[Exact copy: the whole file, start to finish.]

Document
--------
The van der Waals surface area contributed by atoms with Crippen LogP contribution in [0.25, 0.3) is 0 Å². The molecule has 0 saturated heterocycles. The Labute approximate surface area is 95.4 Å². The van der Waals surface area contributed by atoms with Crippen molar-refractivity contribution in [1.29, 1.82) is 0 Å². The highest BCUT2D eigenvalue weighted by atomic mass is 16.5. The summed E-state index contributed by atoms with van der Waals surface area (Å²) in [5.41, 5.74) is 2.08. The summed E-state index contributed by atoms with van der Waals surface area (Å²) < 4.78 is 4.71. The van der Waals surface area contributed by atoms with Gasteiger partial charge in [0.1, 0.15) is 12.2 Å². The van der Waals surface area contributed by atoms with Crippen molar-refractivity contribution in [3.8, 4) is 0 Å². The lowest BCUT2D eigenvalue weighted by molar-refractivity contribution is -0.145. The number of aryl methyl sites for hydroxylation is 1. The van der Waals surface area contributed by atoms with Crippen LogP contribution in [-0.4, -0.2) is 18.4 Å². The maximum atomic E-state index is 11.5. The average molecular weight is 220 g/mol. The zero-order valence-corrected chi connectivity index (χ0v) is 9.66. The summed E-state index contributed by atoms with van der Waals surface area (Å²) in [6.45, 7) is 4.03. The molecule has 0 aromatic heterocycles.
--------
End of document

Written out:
The van der Waals surface area contributed by atoms with Crippen LogP contribution in [0.25, 0.3) is 0 Å². The molecule has 0 saturated heterocycles. The Labute approximate surface area is 95.4 Å². The van der Waals surface area contributed by atoms with Crippen molar-refractivity contribution in [1.29, 1.82) is 0 Å². The highest BCUT2D eigenvalue weighted by atomic mass is 16.5. The summed E-state index contributed by atoms with van der Waals surface area (Å²) in [5.41, 5.74) is 2.08. The summed E-state index contributed by atoms with van der Waals surface area (Å²) < 4.78 is 4.71. The van der Waals surface area contributed by atoms with Gasteiger partial charge in [0.1, 0.15) is 12.2 Å². The van der Waals surface area contributed by atoms with Crippen molar-refractivity contribution in [3.8, 4) is 0 Å². The lowest BCUT2D eigenvalue weighted by molar-refractivity contribution is -0.145. The number of aryl methyl sites for hydroxylation is 1. The van der Waals surface area contributed by atoms with Crippen LogP contribution in [-0.4, -0.2) is 18.4 Å². The maximum atomic E-state index is 11.5. The average molecular weight is 220 g/mol. The zero-order valence-corrected chi connectivity index (χ0v) is 9.66. The summed E-state index contributed by atoms with van der Waals surface area (Å²) in [6.45, 7) is 4.03. The molecule has 0 aromatic heterocycles.